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  #8  
Old 11/19/07, 08:48 AM
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For some reason the smaller stuff under 6 inches seems denser than the larger logs. We took a bunch down at a buddy's place and he has been burning it, the larger stuff split pretty easily after some seasoning, but seems to be pretty light and pithy. But like any wood, burn it dry and burn it hot and you should have no problems.

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  #9  
Old 11/19/07, 10:09 AM
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I would burn it in a bonfire just to get rid of it..I hate those trees. However, goats seem to love the green leaves. Hard to split that wood, but it will burn, rots fairly easily - similiar to pine.

It would be like my next to last choice, naw, I take that back - probably my last choice to use as firewood. But if the tree blew over, I'd cut it up, split what I could and let it season for one year and then burn it.

It's a self renewing tree, just wait till all those little sweetgum balls start making more trees - lol..

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  #10  
Old 11/19/07, 10:12 AM
 
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I burn it after shredding/splitting it and letting it dry for a long time, and my experience is consistent with what the folks above are saying/writing. I really only use it as firewood to avoid wasting or otherwise disposing of the tree. God had a reason for making the Sweet Gum, but I've not been smart enough to understand it yet.

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  #11  
Old 11/19/07, 11:25 AM
 
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We've only tried splitting it with a hydraulic splitter when it was green. That was work!! Does it split any better if you cut to fireplace length and wait a year to split?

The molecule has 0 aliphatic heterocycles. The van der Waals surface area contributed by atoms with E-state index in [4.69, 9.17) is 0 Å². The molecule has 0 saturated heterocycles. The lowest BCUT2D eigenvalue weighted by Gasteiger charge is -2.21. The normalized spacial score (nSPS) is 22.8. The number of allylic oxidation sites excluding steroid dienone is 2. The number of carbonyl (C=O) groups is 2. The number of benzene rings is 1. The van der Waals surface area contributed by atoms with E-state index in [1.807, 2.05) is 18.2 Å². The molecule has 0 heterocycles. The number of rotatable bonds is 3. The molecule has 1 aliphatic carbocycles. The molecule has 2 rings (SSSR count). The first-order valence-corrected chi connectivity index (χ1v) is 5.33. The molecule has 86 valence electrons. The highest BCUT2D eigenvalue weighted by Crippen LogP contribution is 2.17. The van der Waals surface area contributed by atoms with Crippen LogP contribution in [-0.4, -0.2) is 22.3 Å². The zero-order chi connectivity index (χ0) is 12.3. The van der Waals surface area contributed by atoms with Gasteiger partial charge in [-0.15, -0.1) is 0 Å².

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  #12  
Old 11/19/07, 12:00 PM
 
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I've burnt it several years. As has been said, a hydraulic splitter is a must. Stack it under a shed, or under a tarp, and let it dry for a year. Keep it dry.

Mix it with a little oak or other hardwood, and you'll be fine. It does produce more ash, but that's an aggravation, more than anything.

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  #13  
Old 11/19/07, 04:35 PM
 
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Definitely mix it with other wood.

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  #14  
Old 11/20/07, 09:36 AM
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It depends. Do you have a large woodlot? Do you have tree cutting services nearby, or large landowners with timber, National Forest land, etc.

If all I had was gum, I'd burn it... around here, I'd never do it, as each year, I have access to hundreds (sometimes tens of thousands) of cords of oak... my sister alone has over a hundred cords lying on the ground (tops) and only a few folks have took advantage of the free wood.

I'm reminded of Europeans during the big war burning their furniture, trying to stay warm.

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  #15